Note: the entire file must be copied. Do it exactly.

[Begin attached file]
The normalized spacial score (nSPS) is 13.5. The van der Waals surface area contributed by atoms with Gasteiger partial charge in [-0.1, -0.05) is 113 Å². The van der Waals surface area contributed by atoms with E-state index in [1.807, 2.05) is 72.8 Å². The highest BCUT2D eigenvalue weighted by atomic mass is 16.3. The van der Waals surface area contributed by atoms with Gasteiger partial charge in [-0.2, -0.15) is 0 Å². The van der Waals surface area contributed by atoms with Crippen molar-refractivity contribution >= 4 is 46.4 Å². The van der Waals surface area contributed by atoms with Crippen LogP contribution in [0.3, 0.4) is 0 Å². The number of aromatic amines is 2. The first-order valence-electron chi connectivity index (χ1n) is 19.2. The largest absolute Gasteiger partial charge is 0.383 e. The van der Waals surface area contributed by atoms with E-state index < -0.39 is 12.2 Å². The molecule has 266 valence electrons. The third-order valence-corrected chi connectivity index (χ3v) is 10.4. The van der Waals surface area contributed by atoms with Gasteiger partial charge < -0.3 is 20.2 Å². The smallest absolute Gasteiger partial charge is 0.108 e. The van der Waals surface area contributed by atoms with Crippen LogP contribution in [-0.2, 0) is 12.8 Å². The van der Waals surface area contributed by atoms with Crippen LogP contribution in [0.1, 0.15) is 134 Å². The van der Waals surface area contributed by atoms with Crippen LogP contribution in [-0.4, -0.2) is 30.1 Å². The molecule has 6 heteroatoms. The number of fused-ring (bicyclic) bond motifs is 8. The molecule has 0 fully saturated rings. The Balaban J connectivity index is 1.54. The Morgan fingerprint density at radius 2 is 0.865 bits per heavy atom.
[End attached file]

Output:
The normalized spacial score (nSPS) is 13.5. The van der Waals surface area contributed by atoms with Gasteiger partial charge in [-0.1, -0.05) is 113 Å². The van der Waals surface area contributed by atoms with E-state index in [1.807, 2.05) is 72.8 Å². The highest BCUT2D eigenvalue weighted by atomic mass is 16.3. The van der Waals surface area contributed by atoms with Gasteiger partial charge in [-0.2, -0.15) is 0 Å². The van der Waals surface area contributed by atoms with Crippen molar-refractivity contribution >= 4 is 46.4 Å². The van der Waals surface area contributed by atoms with Crippen LogP contribution in [0.3, 0.4) is 0 Å². The number of aromatic amines is 2. The first-order valence-electron chi connectivity index (χ1n) is 19.2. The largest absolute Gasteiger partial charge is 0.383 e. The van der Waals surface area contributed by atoms with E-state index < -0.39 is 12.2 Å². The molecule has 266 valence electrons. The third-order valence-corrected chi connectivity index (χ3v) is 10.4. The van der Waals surface area contributed by atoms with Gasteiger partial charge < -0.3 is 20.2 Å². The smallest absolute Gasteiger partial charge is 0.108 e. The van der Waals surface area contributed by atoms with Crippen LogP contribution in [-0.2, 0) is 12.8 Å². The van der Waals surface area contributed by atoms with Crippen LogP contribution in [0.1, 0.15) is 134 Å². The van der Waals surface area contributed by atoms with Crippen LogP contribution in [-0.4, -0.2) is 30.1 Å². The molecule has 6 heteroatoms. The number of fused-ring (bicyclic) bond motifs is 8. The molecule has 0 fully saturated rings. The Balaban J connectivity index is 1.54. The Morgan fingerprint density at radius 2 is 0.865 bits per heavy atom.